Dropping the ball. Literally
by Tim Overdiek
TUESDAY, December 22 – Part of it is jet lag, of course, but I find myself depressed by the triviality of New Jersey. The Marketfair Mall, for example, where for eighteen years I regularly watched Jennifer walk into and out of each and every store.
It’s around the corner from the movie theater and Victoria’s Secret where I used to buy beautiful lingerie for her. There was Baby Gap, where she’d buy outfits for nieces and nephews and the children of friends. And next door, the grown-up Gap where we bought our jeans. At the far end of the mall there was a Barnes & Noble, where we’d wander around for hours, often taking home three, four, five or six books. And sometimes we just settled for coffee and chocolate chip cookies.
There was a theater where we used to sit in the car for hours after the movie, or outside on the curb looking up at the stars and chatting. Or in silence, listening to the crickets. This is the movie theater where nothing ever changed: there was always the same man who tore our tickets in two and waved us in – and that’s only the mall.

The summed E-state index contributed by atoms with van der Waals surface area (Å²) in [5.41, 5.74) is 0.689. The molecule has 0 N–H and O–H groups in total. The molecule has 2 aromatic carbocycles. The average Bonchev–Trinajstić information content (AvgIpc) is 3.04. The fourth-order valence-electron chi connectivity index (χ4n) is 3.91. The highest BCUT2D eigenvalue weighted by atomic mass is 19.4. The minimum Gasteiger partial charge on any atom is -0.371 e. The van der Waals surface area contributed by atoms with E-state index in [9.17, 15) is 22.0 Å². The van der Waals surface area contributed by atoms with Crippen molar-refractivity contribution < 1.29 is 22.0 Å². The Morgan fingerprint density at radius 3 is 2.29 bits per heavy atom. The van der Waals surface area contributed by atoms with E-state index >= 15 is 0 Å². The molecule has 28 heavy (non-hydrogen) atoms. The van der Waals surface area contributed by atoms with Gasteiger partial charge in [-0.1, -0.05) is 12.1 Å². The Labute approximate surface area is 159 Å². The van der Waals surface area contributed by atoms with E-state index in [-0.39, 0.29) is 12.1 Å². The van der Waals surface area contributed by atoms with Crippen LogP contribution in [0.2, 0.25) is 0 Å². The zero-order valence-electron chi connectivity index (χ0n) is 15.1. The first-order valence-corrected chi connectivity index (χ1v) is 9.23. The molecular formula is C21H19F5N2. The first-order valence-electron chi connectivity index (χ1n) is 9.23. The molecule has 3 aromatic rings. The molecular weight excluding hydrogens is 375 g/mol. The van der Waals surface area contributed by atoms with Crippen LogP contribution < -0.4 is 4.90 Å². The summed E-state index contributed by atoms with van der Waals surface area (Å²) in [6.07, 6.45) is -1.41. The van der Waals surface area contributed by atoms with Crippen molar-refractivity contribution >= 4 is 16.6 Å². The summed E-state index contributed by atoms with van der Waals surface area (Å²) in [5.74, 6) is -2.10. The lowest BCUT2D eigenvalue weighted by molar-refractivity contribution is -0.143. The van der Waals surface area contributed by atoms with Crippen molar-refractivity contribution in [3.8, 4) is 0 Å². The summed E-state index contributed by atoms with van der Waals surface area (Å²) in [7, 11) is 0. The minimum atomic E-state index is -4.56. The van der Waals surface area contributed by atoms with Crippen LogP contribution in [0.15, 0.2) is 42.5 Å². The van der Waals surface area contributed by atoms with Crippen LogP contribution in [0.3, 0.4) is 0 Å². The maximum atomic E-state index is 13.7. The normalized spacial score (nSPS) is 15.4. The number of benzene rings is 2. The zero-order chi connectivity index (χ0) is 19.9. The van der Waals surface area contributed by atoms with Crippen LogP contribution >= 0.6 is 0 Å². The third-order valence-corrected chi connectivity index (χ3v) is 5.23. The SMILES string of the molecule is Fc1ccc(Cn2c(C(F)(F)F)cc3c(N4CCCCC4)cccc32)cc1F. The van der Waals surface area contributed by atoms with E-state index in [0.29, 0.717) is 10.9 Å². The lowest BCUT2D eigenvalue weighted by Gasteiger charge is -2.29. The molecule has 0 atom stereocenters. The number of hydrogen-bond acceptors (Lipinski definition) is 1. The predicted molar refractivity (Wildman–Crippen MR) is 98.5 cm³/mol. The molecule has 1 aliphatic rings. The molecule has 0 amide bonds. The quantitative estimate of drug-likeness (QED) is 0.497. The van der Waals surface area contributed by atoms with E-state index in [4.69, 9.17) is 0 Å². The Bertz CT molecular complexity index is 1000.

Further up on Route 1 we paid our traditional visit to Target. I saw Jennifer in each and every aisle, strolling in her flip-flops, hunting for bargains in the Girls’ Department. I bought the second season of the Mad Men series, one of our favorites. We’d gotten about half-way, and I couldn’t really see myself finishing the series all alone. I bought the DVD pack, without quite knowing why.
21:00 – They’re decorating the tree. One more damned tradition: Grandma always waited until her daughter and the grandchildren arrived to decorate the tree. This time Eamonn and Sander were helping her. Then, on top of everything, Jenn’s favorite ornament got smashed to pieces. A silver-orange-and-blue New York Mets ball. I deposit the remains in the trash can. Still, there’s an empty spot in the tree, only visible to us.
To read more of Tim's close to daily entries from the first year following his wife's death, visit: